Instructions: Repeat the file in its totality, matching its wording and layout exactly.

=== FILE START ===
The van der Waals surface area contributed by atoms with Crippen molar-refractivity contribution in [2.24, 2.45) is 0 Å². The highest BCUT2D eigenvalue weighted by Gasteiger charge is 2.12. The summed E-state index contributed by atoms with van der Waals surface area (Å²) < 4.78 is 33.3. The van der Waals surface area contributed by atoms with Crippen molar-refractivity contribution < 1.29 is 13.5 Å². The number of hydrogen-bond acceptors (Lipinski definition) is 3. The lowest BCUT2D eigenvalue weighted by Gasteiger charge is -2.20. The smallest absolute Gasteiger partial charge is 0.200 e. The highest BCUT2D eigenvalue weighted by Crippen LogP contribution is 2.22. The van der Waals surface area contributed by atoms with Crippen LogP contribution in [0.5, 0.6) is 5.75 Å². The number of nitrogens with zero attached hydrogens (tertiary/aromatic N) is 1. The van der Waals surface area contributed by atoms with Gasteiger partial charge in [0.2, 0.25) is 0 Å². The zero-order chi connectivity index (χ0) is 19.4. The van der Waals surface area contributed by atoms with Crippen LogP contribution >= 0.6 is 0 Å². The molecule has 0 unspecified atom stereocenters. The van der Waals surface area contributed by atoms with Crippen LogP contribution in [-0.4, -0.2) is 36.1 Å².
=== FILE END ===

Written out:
The van der Waals surface area contributed by atoms with Crippen molar-refractivity contribution in [2.24, 2.45) is 0 Å². The highest BCUT2D eigenvalue weighted by Gasteiger charge is 2.12. The summed E-state index contributed by atoms with van der Waals surface area (Å²) < 4.78 is 33.3. The van der Waals surface area contributed by atoms with Crippen molar-refractivity contribution < 1.29 is 13.5 Å². The number of hydrogen-bond acceptors (Lipinski definition) is 3. The lowest BCUT2D eigenvalue weighted by Gasteiger charge is -2.20. The smallest absolute Gasteiger partial charge is 0.200 e. The highest BCUT2D eigenvalue weighted by Crippen LogP contribution is 2.22. The van der Waals surface area contributed by atoms with Crippen LogP contribution in [0.5, 0.6) is 5.75 Å². The number of nitrogens with zero attached hydrogens (tertiary/aromatic N) is 1. The van der Waals surface area contributed by atoms with Gasteiger partial charge in [0.2, 0.25) is 0 Å². The zero-order chi connectivity index (χ0) is 19.4. The van der Waals surface area contributed by atoms with Crippen LogP contribution >= 0.6 is 0 Å². The molecule has 0 unspecified atom stereocenters. The van der Waals surface area contributed by atoms with Crippen LogP contribution in [-0.4, -0.2) is 36.1 Å².